Going Deeper

Madeline Wilkerson

Today was my home visit.

It came up sporadically; I was informed of the home visit approximately 30 minutes before we left. Regardless, I was excited to be able to interact with the parents of one of my children.

We walked a bit down a street I’d not ventured down many times before, passing by various stores, restaurants, and apartments. The chickens in cages and fresh smells of street food amazed me. We met up with one of my student’s mothers about halfway down the road.

The first thing she insisted on was buying a watermelon for all of us. Though my teacher and I insisted it wasn’t necessary, she said she’d eat some too and therefore it was a reasonable purchase. I appreciated the hospitality, which she continued to extend once we arrived by offering us bottled water.

The apartment was on the small side, but it was very organized. One thing I immediately noticed upon arrival was the two small bunk beds beside the king-sized bed, both perfectly made up. I asked her if she had any other children besides the one in my class. She told me she had another child, a girl of 8 years. I tried to imagine their family. She seemed like such a warm, sweet person that I was sure her children would be similar.

When I told her I was from America, she commented that my mother must miss me a lot. Looking at the two empty beds, I imagined my mother back home, looking at my empty bed, my empty room, and remembering that I am not there. I nodded.

It was hard to think, though, that many of our school’s parents feel the same way every day. These children, as young as twelve years old, are sent off to live at the school for the majority of their time. Most of the parents only get to see their children two days out of the week or less. I imagine them, missing their children, but thinking that for them, this is probably the best way. “I miss them too,” I say.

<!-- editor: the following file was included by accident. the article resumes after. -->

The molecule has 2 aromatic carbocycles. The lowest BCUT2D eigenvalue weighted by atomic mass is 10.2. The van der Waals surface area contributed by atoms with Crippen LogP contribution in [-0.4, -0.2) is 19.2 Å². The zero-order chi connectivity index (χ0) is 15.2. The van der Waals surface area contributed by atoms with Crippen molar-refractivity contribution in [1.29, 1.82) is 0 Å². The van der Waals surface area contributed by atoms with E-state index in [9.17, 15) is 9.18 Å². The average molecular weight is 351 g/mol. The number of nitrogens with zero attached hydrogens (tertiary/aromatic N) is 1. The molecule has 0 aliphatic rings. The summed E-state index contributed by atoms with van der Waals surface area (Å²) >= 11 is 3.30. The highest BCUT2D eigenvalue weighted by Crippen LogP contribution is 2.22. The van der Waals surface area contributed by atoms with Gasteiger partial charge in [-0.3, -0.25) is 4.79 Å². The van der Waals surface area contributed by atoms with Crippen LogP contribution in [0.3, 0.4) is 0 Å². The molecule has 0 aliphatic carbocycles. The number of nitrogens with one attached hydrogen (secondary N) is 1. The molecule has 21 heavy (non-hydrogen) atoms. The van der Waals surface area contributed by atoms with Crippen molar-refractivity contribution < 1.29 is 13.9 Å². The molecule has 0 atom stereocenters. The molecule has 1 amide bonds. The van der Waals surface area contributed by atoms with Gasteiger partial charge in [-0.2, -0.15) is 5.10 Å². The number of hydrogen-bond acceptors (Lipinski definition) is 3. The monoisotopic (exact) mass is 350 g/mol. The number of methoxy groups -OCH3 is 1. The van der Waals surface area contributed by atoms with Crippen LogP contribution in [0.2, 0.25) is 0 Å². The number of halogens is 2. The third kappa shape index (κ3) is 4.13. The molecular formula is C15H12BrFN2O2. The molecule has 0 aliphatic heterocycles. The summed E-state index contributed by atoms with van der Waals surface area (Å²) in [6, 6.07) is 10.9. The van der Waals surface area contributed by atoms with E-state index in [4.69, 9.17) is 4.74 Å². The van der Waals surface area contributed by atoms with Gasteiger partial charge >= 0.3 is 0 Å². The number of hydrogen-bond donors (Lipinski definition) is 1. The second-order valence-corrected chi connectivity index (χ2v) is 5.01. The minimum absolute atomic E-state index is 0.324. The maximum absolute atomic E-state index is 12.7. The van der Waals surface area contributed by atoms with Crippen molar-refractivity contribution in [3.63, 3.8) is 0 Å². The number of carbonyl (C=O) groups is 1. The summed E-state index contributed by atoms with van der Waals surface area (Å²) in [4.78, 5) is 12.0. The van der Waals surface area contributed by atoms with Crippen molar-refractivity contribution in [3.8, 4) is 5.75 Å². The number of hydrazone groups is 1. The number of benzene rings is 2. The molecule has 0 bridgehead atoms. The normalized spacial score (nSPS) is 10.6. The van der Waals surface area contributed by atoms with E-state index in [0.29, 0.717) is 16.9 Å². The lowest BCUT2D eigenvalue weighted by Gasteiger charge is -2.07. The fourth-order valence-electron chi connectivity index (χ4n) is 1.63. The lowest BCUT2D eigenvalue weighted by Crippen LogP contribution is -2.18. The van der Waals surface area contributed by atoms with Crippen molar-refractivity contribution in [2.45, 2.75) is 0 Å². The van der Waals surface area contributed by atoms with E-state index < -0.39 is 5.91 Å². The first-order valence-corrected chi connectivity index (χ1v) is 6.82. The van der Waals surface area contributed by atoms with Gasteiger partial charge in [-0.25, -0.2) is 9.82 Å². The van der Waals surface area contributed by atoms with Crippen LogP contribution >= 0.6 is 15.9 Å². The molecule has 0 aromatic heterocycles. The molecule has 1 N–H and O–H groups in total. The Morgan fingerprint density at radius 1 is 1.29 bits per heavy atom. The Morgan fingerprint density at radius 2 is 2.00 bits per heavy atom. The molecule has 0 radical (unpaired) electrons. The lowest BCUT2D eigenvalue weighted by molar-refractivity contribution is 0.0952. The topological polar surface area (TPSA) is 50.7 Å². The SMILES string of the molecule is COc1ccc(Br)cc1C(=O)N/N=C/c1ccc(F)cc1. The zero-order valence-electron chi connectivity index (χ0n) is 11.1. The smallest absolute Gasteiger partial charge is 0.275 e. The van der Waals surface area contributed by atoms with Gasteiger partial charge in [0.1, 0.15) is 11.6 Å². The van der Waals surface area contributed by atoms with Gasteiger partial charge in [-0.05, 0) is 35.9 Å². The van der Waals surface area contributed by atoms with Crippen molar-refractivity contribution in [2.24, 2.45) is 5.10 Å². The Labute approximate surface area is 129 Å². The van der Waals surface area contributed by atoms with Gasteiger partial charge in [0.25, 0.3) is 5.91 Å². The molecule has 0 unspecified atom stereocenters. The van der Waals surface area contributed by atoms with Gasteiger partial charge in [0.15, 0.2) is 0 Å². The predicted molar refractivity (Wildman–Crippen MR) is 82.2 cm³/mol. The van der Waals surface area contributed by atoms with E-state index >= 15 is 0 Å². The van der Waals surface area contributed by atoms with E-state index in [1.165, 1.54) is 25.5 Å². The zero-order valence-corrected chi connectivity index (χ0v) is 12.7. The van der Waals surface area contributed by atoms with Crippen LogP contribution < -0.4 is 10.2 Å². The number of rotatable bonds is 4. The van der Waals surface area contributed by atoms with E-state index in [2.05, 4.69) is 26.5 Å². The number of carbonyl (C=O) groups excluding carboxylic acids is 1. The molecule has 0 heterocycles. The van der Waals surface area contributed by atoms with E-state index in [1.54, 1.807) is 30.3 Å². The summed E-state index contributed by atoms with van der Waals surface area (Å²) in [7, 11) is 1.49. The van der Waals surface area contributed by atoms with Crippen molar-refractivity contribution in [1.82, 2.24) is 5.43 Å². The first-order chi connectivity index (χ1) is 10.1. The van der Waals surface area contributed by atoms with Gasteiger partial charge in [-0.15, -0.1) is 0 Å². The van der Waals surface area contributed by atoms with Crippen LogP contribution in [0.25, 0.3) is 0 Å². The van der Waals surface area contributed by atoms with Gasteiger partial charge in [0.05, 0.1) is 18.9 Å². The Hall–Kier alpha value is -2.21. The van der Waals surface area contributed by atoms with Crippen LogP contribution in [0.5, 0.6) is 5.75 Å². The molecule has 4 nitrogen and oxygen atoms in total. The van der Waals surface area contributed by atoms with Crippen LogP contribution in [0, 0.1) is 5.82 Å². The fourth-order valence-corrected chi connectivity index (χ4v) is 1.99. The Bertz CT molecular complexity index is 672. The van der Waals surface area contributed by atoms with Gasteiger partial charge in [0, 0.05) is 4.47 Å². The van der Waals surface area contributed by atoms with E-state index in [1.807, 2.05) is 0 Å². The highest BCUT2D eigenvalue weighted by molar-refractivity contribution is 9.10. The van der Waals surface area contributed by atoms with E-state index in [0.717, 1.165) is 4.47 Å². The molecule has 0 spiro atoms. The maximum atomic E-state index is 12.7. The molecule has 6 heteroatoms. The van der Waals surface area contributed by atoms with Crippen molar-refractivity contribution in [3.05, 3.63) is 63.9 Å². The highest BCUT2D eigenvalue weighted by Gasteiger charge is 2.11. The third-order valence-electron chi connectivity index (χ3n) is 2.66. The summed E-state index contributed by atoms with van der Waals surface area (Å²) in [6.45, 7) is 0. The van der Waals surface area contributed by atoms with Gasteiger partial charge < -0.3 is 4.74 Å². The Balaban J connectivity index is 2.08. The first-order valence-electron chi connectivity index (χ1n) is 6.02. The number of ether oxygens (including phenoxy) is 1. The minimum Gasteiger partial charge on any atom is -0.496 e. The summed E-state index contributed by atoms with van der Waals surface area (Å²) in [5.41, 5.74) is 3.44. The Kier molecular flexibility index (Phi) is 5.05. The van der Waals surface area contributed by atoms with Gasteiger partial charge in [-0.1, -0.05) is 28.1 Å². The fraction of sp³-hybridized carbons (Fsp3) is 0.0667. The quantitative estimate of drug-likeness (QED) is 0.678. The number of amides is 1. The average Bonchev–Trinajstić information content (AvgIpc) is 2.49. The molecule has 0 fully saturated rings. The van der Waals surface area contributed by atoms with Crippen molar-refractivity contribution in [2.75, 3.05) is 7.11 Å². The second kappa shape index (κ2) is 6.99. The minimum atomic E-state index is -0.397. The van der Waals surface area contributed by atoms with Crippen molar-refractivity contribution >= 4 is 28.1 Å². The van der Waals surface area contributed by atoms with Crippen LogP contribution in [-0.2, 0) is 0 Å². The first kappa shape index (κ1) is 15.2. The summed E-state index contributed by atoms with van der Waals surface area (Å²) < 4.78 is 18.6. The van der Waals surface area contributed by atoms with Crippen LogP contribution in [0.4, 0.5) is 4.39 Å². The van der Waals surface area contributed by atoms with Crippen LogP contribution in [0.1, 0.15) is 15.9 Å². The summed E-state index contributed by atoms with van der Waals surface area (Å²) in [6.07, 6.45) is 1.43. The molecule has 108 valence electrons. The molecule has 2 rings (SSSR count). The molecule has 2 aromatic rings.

Through a lot of translation and slow speaking, I understand that her husband currently works for a factory and she used to work at a restaurant. We bond for a moment over the shared restaurant experience, but I know my experiences is not quite the same. Although it was difficult, my restaurant job was just a summer job. For many people, it’s a livelihood.

Hearing her stories, experiencing her hospitality, it brings a whole new level of humanity to my students as I imagine their families and upbringings. They’re children, still, separated from their parents at a young age, taught to grow up in such a short time. I feel affection for them, the families they’ve been separated from, and the parents that want only the best for them. It reminds me of my own family and of the fact that, often, familial love remains the same.

I went back to the school, and I showed her son a picture of the two of us together. He laughed and then realized that the picture was taken literally inside of his house. (Surprise?) The other students found it cool and asked if I could come to their houses, too.

I wish I could get to know them all in this way. I wish I had the time to visit all of their families and understand all of their stories. Unfortunately, I don’t. But I imagine anyways.

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One Comment Add yours

  1. Christine says:

    Sounds like a wonderful experience! How do the home visits work if not every student gets one? And, what’s the purpose of a home visit?

    Like

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